Repairing the Social Fabric of European Societies
Chapter 8: Fit for purpose? The architecture and processes of hybrid governance, and the overlapping of market, hierarchy and network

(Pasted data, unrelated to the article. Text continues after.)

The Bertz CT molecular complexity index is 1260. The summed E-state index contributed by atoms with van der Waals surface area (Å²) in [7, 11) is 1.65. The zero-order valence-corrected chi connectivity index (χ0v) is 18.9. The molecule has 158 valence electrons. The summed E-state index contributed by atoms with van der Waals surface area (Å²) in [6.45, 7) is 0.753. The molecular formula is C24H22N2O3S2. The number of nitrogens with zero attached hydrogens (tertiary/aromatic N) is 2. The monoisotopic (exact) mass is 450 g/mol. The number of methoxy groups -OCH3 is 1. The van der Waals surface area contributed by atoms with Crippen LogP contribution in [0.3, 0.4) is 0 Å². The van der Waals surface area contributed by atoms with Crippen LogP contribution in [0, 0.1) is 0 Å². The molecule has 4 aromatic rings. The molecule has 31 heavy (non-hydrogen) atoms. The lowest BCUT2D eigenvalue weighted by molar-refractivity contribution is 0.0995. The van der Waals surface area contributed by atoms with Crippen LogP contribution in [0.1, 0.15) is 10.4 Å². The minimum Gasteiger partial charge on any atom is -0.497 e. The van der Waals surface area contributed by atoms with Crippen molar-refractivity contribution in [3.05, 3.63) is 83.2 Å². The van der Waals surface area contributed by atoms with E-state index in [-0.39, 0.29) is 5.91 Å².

Social policies developed in the second half of the last century in Europe were accompanied by the consolidation of specific regulatory systems that led to the emergence of distinct welfare systems. Welfare governance is therefore a central defining element differentiating individual welfare systems in Europe. In recent decades hybridization processes within European welfare systems have become increasingly influential, impacting significantly on relationships between public, private and third sector actors responsible for the delivery of welfare measures and services. This has placed considerable pressure on traditional systems of regulation whilst also consolidating the dynamics of hybridization. Here, it may be argued that the emergence of these new experimental forms of policy making, and new governance logics is an important step towards the construction of a European social model. The European Commission (EC) has contributed to the development and orientation of policy innovations developed within individual Member States. In particular, the European Commission has precipitated the reduction of differences in the characteristics of welfare policies and measures between Member States by promoting an experimental approach to policy innovations whilst also stimulating governance approaches based on participatory processes at local level. The European Commission has promoted these new approaches to governance and policy making under the auspices of the Open Method of Coordination. This chapter explores the role of hybrid governance and experimental, participatory approaches to policy innovations within distinct welfare systems and the implications of these approaches for the development of a more coherent European Social Model.
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